So when I read this opinion piece, I felt at least some sense of relief that I’m not alone in my concerns and that I’m not a crazy conspiracy theorist crying wolf. Please take a moment to read this and let me know what you think in the comments.

A 40-foot Christian cross can stand on public land. A public-school football coach can pray to Jesus on the field. A U.S. state must extend its vouchers to Christian schools that teach “a Christian worldview.” The newly activist Supreme Court has given a green light to all these government-sanctioned expressions of religious belief, in defiance of previous rulings that the Constitution bars official endorsement of a particular religion.

Since John Roberts became chief justice in 2005, the court has ruled for religious organizations 85 percent of the time. And while past courts often protected minority faiths, this one showers freshly discovered rights on the Christian majority. Under Roberts, says Northeastern University law professor Wendy Parmet, “almost all of the decisions are issued on behalf of Catholics or evangelicals.”

That is not an accident. Republican presidents have for decades outsourced their court picks to the Federalist Society, whose co-chair Leonard Leo is a member of the far-right Catholic sect Opus Dei. The result is an overwhelmingly Catholic court. Only about 21 percent of Americans are Catholic (including — full disclosure here — my mother’s side of the family, the Irish side; the Scottish Caskies are Episcopalian). Yet six out of the nine justices are Catholic, or seven if you count Neil Gorsuch, who was raised Catholic. In theory, judges put their personal beliefs aside. But does anyone doubt that the worldviews of these justices strongly colored their opinions in these cases — and in overturning Roe v. Wade? The belief that full human personhood begins at conception and that the rights of an embryo trump those of a woman is a conservative Christian teaching — one not shared by a majority of Americans.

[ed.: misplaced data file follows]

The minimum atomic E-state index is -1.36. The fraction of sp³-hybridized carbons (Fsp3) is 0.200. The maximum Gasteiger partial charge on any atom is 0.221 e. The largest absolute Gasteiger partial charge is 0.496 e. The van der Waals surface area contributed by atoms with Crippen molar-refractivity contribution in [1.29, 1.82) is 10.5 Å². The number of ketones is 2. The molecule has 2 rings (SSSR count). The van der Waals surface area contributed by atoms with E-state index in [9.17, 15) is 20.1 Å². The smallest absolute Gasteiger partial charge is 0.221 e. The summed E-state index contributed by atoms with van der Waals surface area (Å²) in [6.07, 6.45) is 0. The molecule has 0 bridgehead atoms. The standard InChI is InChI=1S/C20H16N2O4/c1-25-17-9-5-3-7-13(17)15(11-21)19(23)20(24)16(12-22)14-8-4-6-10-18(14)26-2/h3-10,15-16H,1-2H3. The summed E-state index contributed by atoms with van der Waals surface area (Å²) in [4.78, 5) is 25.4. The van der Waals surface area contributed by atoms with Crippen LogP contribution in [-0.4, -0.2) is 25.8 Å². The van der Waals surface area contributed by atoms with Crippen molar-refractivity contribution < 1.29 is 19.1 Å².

Our Constitution prohibits the government from favoring, or “establishing,” one faith as the state religion. But we are getting perilously close to doing just that.

FOWC with Fandango — Gas


It’s July 21, 2022. Welcome to Fandango’s One-Word Challenge (aka, FOWC). I will be posting each day’s word just after midnight Pacific Time (U.S.).

Today’s word is “gas.”

Write a post using that word. It can be prose, poetry, fiction, non-fiction. It can be any length. It can be just a picture or a drawing if you want. No holds barred, so to speak.

Once you are done, tag your post with #FOWC and create a pingback to this post if you are on WordPress. Please check to confirm that your pingback is there. If not, please manually add your link in the comments.

And be sure to read the posts of other bloggers who respond to this prompt. Show them some love.